The UK experts at MalwareTechBlog have registered the domain after they made a reverse engineering of the code.

The Kill Switch domain is; the domain was sinkholed by law enforcement. To a server in California, and the admins of the infected systems reaching out to the dot-com will be notified, we are told. "IP addresses from our sinkhole have been sent to FBI.

Figure 5 - Kill Switch domain

Below the messages displayed when a machine tries to connect it:

"IP addresses from our sinkhole have been sent to FBI and ShadowServer so affected organizations should get a notification soon," said the researcher. The InfoSec body admitted they registered the domain first, then realized it was a kill switch. Still, job done."

Experts from CISCO Talos group made an interesting analysis of the WannaCry ransomware.

"WannaCry does not appear to only be leveraging the ETERNALBLUE modules associated with this attack framework; it is simply scanning accessible servers for the presence of the DOUBLEPULSAR backdoor. In cases where it identifies a host that has been implanted with this backdoor, it simply leverages the existing backdoor functionality available and uses it to infect the system with WannaCry." reads the analysis from Talos. " In cases where the system has not been previously compromised and implanted with DOUBLEPULSAR, the malware will use ETERNALBLUE for the initial exploitation of the SMB vulnerability. This is the cause of the worm-like activity that has been widely observed across the internet."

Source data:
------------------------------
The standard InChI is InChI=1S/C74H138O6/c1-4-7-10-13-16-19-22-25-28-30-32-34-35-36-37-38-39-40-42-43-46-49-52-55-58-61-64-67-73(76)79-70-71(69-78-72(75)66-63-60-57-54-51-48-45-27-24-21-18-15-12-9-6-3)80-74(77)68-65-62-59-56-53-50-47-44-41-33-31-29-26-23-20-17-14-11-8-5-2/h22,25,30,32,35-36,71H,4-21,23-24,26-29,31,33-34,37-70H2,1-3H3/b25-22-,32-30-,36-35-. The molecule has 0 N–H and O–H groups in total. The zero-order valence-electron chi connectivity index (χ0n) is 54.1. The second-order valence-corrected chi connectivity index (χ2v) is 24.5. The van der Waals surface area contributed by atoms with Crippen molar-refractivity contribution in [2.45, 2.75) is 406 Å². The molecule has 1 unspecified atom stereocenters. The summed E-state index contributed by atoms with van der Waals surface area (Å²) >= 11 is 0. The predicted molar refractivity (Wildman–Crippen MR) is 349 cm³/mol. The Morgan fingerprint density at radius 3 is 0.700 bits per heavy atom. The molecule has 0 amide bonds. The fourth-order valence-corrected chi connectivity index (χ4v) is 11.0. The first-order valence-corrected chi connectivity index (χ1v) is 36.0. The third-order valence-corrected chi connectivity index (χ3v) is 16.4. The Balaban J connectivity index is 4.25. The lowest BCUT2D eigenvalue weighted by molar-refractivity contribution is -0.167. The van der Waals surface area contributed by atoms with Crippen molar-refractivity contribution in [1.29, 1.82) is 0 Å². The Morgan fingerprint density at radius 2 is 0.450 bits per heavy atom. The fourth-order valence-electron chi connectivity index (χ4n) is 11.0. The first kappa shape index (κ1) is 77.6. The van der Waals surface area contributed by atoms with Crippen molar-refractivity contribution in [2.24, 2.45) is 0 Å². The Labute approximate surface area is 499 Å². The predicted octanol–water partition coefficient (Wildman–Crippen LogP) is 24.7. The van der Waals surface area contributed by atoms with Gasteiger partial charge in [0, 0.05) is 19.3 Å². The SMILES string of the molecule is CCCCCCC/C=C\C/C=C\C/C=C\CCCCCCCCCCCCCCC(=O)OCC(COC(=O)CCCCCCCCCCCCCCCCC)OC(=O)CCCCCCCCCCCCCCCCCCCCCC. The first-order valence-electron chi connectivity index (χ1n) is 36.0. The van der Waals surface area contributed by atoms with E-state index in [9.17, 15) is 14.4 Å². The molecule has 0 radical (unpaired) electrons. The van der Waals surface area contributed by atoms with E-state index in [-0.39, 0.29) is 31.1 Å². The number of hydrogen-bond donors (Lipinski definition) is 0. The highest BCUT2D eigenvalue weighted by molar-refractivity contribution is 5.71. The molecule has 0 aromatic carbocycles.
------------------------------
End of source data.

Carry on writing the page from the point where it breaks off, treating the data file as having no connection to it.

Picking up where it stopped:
Microsoft has published a security advisory for the threat and an emergency patch for Windows XP.